Exports to China decline as Australia seeks delay in explanation

Chinese customs did not say there was an Australian coal ban on Tuesday, but said they would “further strengthen import supervision” on Australian exports.


Chinese commodity site MySteel said many importers have already reached this year’s quota, but traders have informed at a confidential coal import conference at the end of September that they need to consider 2021 imports. It had been. horizon.

The allocation is intended to ensure that local coal, which can be up to 60% higher than Australia, is purchased by energy suppliers and steel mills to stimulate the economy. In many cases, the annual quota will be filled by the end of the year, forcing importers to return to their local markets.

Trade Minister Simon Birmingham said there was turmoil in shipments, but that was “not unusual.”

“It’s not the first time in a few years that the timing and ordering of coal exports, especially to China, can be disrupted,” he said.

Senator Birmingham has “seriously” received reports of verbal instructions and is seeking assurance from Chinese authorities that he respects the terms of the China-Australia free trade agreement and the obligations of the World Trade Organization. Said.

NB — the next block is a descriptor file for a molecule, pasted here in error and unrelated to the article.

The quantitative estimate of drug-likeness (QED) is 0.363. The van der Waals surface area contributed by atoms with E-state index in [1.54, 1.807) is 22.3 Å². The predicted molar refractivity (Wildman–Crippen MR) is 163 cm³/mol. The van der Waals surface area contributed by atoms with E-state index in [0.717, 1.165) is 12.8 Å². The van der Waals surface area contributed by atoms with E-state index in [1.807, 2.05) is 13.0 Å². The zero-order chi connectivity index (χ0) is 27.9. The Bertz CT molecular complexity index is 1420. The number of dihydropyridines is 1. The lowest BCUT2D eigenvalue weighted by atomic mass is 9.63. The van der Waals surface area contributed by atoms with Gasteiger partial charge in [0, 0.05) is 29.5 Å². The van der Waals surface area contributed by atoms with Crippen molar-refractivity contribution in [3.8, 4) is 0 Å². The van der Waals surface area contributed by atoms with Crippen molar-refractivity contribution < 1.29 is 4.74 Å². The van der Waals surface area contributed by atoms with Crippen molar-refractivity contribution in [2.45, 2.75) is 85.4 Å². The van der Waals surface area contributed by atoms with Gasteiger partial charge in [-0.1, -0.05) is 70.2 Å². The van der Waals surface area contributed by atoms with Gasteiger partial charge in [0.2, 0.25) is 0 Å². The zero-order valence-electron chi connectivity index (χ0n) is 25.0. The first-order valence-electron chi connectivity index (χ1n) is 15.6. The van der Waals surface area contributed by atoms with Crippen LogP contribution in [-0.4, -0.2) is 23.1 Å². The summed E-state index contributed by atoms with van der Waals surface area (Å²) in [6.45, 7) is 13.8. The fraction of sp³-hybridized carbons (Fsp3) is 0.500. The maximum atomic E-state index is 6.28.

Tania Constable, CEO of the Minerals Council, said trade with China changed throughout the year due to a variety of factors. “Australia continues to see demand for high-quality coal, and the medium-term outlook remains bright,” he said.

Ernst & Young, an adviser to a major domestic mining company, said the latest regulations have not led to the cancellation of Australian cargo to date.

“I’m worried about asking if that’s true, but our sources show that the order hasn’t been canceled,” said Paul Mitchell, EY’s mining leader. “Until that happens, it’s a further approval of the precarious times we live in.”

Geopolitical issues have emerged as some of the biggest risks to the country’s mining industry over the past year, Mitchell said.

“We have advised the sector to conduct a comprehensive scenario analysis to anticipate or plan potential changes in geopolitical turmoil and regulatory changes,” he said. It was. “In times of turbulence, nothing is commonplace.”

Eryk Bagshaw is a Chinese correspondent for The Sydney Morning Herald and The Age. Due to travel restrictions, he is currently based in Canberra.

Business reporter for The Age and Sydney Morning Herald.

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Exports to China decline as Australia seeks delay in explanation

Source link Exports to China decline as Australia seeks delay in explanation

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